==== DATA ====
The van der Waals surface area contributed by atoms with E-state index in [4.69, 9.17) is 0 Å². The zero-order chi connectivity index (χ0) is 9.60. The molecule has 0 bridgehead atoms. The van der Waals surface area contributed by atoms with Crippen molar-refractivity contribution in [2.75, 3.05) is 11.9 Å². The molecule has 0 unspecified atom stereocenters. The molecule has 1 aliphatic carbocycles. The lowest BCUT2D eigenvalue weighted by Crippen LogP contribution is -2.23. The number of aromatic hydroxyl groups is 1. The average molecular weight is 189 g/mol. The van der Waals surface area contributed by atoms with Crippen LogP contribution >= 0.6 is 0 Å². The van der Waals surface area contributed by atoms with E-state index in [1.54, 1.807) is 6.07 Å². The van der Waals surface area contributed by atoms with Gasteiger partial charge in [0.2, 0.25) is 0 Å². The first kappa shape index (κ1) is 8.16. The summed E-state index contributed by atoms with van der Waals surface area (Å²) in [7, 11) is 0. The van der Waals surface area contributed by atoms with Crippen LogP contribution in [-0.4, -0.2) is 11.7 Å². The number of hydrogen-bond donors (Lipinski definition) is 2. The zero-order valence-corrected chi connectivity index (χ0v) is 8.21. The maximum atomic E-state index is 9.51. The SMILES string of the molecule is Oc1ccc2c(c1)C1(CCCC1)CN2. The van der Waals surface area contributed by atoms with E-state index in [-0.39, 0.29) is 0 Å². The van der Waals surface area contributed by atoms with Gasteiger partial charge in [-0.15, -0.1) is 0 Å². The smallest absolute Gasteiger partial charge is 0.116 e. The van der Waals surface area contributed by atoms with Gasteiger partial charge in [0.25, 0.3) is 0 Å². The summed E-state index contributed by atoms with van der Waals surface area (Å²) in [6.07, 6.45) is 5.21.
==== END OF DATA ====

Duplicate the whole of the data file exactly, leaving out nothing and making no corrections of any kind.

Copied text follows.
The van der Waals surface area contributed by atoms with E-state index in [4.69, 9.17) is 0 Å². The zero-order chi connectivity index (χ0) is 9.60. The molecule has 0 bridgehead atoms. The van der Waals surface area contributed by atoms with Crippen molar-refractivity contribution in [2.75, 3.05) is 11.9 Å². The molecule has 0 unspecified atom stereocenters. The molecule has 1 aliphatic carbocycles. The lowest BCUT2D eigenvalue weighted by Crippen LogP contribution is -2.23. The number of aromatic hydroxyl groups is 1. The average molecular weight is 189 g/mol. The van der Waals surface area contributed by atoms with Crippen LogP contribution >= 0.6 is 0 Å². The van der Waals surface area contributed by atoms with E-state index in [1.54, 1.807) is 6.07 Å². The van der Waals surface area contributed by atoms with Gasteiger partial charge in [0.2, 0.25) is 0 Å². The first kappa shape index (κ1) is 8.16. The summed E-state index contributed by atoms with van der Waals surface area (Å²) in [7, 11) is 0. The van der Waals surface area contributed by atoms with Crippen LogP contribution in [-0.4, -0.2) is 11.7 Å². The number of hydrogen-bond donors (Lipinski definition) is 2. The zero-order valence-corrected chi connectivity index (χ0v) is 8.21. The maximum atomic E-state index is 9.51. The SMILES string of the molecule is Oc1ccc2c(c1)C1(CCCC1)CN2. The van der Waals surface area contributed by atoms with E-state index in [-0.39, 0.29) is 0 Å². The van der Waals surface area contributed by atoms with Gasteiger partial charge in [-0.15, -0.1) is 0 Å². The smallest absolute Gasteiger partial charge is 0.116 e. The van der Waals surface area contributed by atoms with Gasteiger partial charge in [0.25, 0.3) is 0 Å². The summed E-state index contributed by atoms with van der Waals surface area (Å²) in [6.07, 6.45) is 5.21.